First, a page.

“It was bizarre,” he said. “He was acting like a man with a gun to his head.”
Paxton’s alleged affair came up quite a bit
While Ken Paxton’s relationship with Nate Paul was the trial’s main focus, another noteworthy name came up practically every day on the Senate floor: Laura Olson.
Olson allegedly had an affair with Paxton, and was eventually hired for a job with Paul’s company. Throughout the trial, several of Paxton’s former aides shed light on how they believed the relationship factored into Paxton’s behavior and relationship with Paul.
The prosecution called Katherine “Missy” Minter Cary to the stand on Monday. The former chief of staff in the attorney general’s office detailed how Paxton’s affair caused tension in the office. She said members of Paxton’s travel detail started complaining to her about Paxton’s actions.
“The travel detail was calling about the hours they were working, the places they were required to go, and they were concerned about the General’s behavior,” Cary told the court.
Cary eventually confronted Paxton about the affair. She told him she was concerned that the relationship was disrupting daily operations in the office and that she was worried about the ethical dilemmas the affair presented.
Paxton “came in and said he was frustrated that I didn’t understand that he still loved Ms. Olson,” Cary said, recalling a meeting she had with Paxton in 2019.
She said she told Paxton that “it wasn’t my business who he was sleeping with, but that when things boiled over into the office and into the state work that it [became] my business.”
Cary also stated that her heart broke for Paxton’s wife, Sen. Angela Paxton, R-McKinney, the Associated Press reported.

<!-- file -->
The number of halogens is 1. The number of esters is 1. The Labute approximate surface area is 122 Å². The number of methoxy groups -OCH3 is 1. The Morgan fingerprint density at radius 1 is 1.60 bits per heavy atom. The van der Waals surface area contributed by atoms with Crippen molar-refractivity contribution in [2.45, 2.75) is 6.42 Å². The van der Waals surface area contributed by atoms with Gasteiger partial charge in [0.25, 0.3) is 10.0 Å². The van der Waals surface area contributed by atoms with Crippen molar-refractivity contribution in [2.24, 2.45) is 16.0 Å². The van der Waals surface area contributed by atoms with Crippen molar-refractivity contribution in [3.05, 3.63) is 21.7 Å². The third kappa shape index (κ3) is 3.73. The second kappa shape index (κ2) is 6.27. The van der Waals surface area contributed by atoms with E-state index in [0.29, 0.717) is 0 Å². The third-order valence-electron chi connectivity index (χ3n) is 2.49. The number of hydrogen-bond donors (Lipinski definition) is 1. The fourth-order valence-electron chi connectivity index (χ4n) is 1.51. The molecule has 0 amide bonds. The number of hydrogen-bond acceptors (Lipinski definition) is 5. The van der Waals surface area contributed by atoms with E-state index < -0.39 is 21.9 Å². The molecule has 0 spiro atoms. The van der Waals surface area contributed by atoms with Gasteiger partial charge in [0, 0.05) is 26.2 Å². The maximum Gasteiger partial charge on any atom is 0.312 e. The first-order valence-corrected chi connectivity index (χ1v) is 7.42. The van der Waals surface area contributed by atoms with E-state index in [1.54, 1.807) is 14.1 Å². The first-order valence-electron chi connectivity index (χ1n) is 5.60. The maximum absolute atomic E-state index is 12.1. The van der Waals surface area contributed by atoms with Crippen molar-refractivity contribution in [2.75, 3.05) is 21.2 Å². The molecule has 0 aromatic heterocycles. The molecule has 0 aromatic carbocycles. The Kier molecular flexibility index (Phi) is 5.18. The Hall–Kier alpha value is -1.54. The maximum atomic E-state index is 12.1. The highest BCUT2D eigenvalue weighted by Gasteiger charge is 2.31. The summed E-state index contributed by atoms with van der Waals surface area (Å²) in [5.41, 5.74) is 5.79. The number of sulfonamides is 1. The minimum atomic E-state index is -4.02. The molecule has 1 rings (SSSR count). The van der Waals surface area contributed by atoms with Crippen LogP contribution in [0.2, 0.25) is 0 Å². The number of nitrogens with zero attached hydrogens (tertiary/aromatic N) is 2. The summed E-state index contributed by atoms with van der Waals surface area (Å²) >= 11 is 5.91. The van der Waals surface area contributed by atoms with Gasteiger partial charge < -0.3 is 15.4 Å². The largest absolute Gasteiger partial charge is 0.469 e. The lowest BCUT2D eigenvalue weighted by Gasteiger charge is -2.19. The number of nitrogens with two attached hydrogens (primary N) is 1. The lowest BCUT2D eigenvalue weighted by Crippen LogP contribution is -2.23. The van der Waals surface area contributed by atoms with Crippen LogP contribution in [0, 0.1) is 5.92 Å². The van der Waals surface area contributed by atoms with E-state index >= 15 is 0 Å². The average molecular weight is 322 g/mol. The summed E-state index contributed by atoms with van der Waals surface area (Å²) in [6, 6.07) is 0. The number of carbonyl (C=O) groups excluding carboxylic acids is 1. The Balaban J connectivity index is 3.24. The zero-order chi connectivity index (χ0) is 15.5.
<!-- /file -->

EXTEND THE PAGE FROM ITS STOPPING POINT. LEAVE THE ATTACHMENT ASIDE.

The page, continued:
Waiting for Laura Olson
On Wednesday morning, House impeachment managers announced they planned to call Olson as a witness. Onlookers had wondered if she would take the stand at some point in the trial.
Lt. Gov. Dan Patrick ruled prosecutors would have to wait to call Olson until the afternoon, however, as they had given fewer than 24 hours notice of their intentions.
Olson arrived at the Capitol later that day. After a break in proceedings where senators debated behind closed doors, Patrick returned to the dais and said Olson was present but “unavailable to testify.”
While that development may have disappointed those who’d been anticipating Olson’s time on the witness stand, it did squash what could have been an awkward moment for Paxton’s wife.
While the Texas Constitution requires every senator to be present for an impeachment trial, Senate rules adopted for Paxton’s proceedings excluded Sen. Paxton from participating in deliberations or voting on whether to convict him.
Still, Sen. Paxton was present for each day of the trial, and spent her time writing notes while listening to testimony, occasionally waving to supporters in the Senate gallery. She declined multiple requests for comment from The Texas Newsroom (that’s not surprising given that senators were under a gag order and told not to speak to the press or other outsiders about the trial).